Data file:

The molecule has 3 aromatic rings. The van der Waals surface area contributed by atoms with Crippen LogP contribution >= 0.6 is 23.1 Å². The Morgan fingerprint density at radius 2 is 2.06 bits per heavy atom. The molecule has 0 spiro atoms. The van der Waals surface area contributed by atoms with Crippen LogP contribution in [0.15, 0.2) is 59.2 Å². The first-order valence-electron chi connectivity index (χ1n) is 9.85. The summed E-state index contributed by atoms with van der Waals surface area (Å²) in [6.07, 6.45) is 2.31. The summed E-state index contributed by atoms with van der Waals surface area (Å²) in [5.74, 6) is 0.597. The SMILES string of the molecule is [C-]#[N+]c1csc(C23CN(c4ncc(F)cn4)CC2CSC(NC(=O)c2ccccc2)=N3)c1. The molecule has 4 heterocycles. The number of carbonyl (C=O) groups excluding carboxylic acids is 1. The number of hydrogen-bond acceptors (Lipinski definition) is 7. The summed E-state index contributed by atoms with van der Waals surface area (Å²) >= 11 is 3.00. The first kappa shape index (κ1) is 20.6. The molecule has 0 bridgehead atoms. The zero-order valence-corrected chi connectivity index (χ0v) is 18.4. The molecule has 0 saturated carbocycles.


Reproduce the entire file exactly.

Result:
The molecule has 3 aromatic rings. The van der Waals surface area contributed by atoms with Crippen LogP contribution >= 0.6 is 23.1 Å². The Morgan fingerprint density at radius 2 is 2.06 bits per heavy atom. The molecule has 0 spiro atoms. The van der Waals surface area contributed by atoms with Crippen LogP contribution in [0.15, 0.2) is 59.2 Å². The first-order valence-electron chi connectivity index (χ1n) is 9.85. The summed E-state index contributed by atoms with van der Waals surface area (Å²) in [6.07, 6.45) is 2.31. The summed E-state index contributed by atoms with van der Waals surface area (Å²) in [5.74, 6) is 0.597. The SMILES string of the molecule is [C-]#[N+]c1csc(C23CN(c4ncc(F)cn4)CC2CSC(NC(=O)c2ccccc2)=N3)c1. The molecule has 4 heterocycles. The number of carbonyl (C=O) groups excluding carboxylic acids is 1. The number of hydrogen-bond acceptors (Lipinski definition) is 7. The summed E-state index contributed by atoms with van der Waals surface area (Å²) >= 11 is 3.00. The first kappa shape index (κ1) is 20.6. The molecule has 0 bridgehead atoms. The zero-order valence-corrected chi connectivity index (χ0v) is 18.4. The molecule has 0 saturated carbocycles.